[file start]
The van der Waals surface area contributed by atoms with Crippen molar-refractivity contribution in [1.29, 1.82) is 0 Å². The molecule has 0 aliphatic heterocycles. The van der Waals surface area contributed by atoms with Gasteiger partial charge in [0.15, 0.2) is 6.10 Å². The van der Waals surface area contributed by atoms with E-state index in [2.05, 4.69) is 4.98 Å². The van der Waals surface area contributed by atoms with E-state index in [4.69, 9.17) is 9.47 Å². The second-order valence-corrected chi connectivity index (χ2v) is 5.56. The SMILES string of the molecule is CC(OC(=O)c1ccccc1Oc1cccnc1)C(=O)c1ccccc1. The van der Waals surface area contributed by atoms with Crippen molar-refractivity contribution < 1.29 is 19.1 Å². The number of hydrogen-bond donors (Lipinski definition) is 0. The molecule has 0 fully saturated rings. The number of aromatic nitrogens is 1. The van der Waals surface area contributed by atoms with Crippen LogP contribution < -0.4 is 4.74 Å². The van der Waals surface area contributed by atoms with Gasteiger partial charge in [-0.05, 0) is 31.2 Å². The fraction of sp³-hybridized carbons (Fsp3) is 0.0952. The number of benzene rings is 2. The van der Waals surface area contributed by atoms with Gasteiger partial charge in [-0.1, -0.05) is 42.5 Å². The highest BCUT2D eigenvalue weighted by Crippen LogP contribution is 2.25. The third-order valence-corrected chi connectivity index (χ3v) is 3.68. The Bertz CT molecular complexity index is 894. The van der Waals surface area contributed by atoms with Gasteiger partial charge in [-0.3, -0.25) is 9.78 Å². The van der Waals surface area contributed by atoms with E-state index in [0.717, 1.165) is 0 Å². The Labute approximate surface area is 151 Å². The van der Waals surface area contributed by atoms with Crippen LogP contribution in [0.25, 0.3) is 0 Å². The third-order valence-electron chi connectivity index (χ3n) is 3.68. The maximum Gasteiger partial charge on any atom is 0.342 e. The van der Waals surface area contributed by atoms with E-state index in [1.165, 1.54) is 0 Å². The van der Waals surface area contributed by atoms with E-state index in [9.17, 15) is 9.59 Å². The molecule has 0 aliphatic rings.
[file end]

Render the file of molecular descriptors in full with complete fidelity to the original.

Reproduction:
The van der Waals surface area contributed by atoms with Crippen molar-refractivity contribution in [1.29, 1.82) is 0 Å². The molecule has 0 aliphatic heterocycles. The van der Waals surface area contributed by atoms with Gasteiger partial charge in [0.15, 0.2) is 6.10 Å². The van der Waals surface area contributed by atoms with E-state index in [2.05, 4.69) is 4.98 Å². The van der Waals surface area contributed by atoms with E-state index in [4.69, 9.17) is 9.47 Å². The second-order valence-corrected chi connectivity index (χ2v) is 5.56. The SMILES string of the molecule is CC(OC(=O)c1ccccc1Oc1cccnc1)C(=O)c1ccccc1. The van der Waals surface area contributed by atoms with Crippen molar-refractivity contribution < 1.29 is 19.1 Å². The number of hydrogen-bond donors (Lipinski definition) is 0. The molecule has 0 fully saturated rings. The number of aromatic nitrogens is 1. The van der Waals surface area contributed by atoms with Crippen LogP contribution < -0.4 is 4.74 Å². The van der Waals surface area contributed by atoms with Gasteiger partial charge in [-0.05, 0) is 31.2 Å². The fraction of sp³-hybridized carbons (Fsp3) is 0.0952. The number of benzene rings is 2. The van der Waals surface area contributed by atoms with Gasteiger partial charge in [-0.1, -0.05) is 42.5 Å². The highest BCUT2D eigenvalue weighted by Crippen LogP contribution is 2.25. The third-order valence-corrected chi connectivity index (χ3v) is 3.68. The Bertz CT molecular complexity index is 894. The van der Waals surface area contributed by atoms with Gasteiger partial charge in [-0.3, -0.25) is 9.78 Å². The van der Waals surface area contributed by atoms with E-state index in [0.717, 1.165) is 0 Å². The Labute approximate surface area is 151 Å². The van der Waals surface area contributed by atoms with Crippen LogP contribution in [0.25, 0.3) is 0 Å². The third-order valence-electron chi connectivity index (χ3n) is 3.68. The maximum Gasteiger partial charge on any atom is 0.342 e. The van der Waals surface area contributed by atoms with E-state index in [1.165, 1.54) is 0 Å². The van der Waals surface area contributed by atoms with E-state index in [9.17, 15) is 9.59 Å². The molecule has 0 aliphatic rings.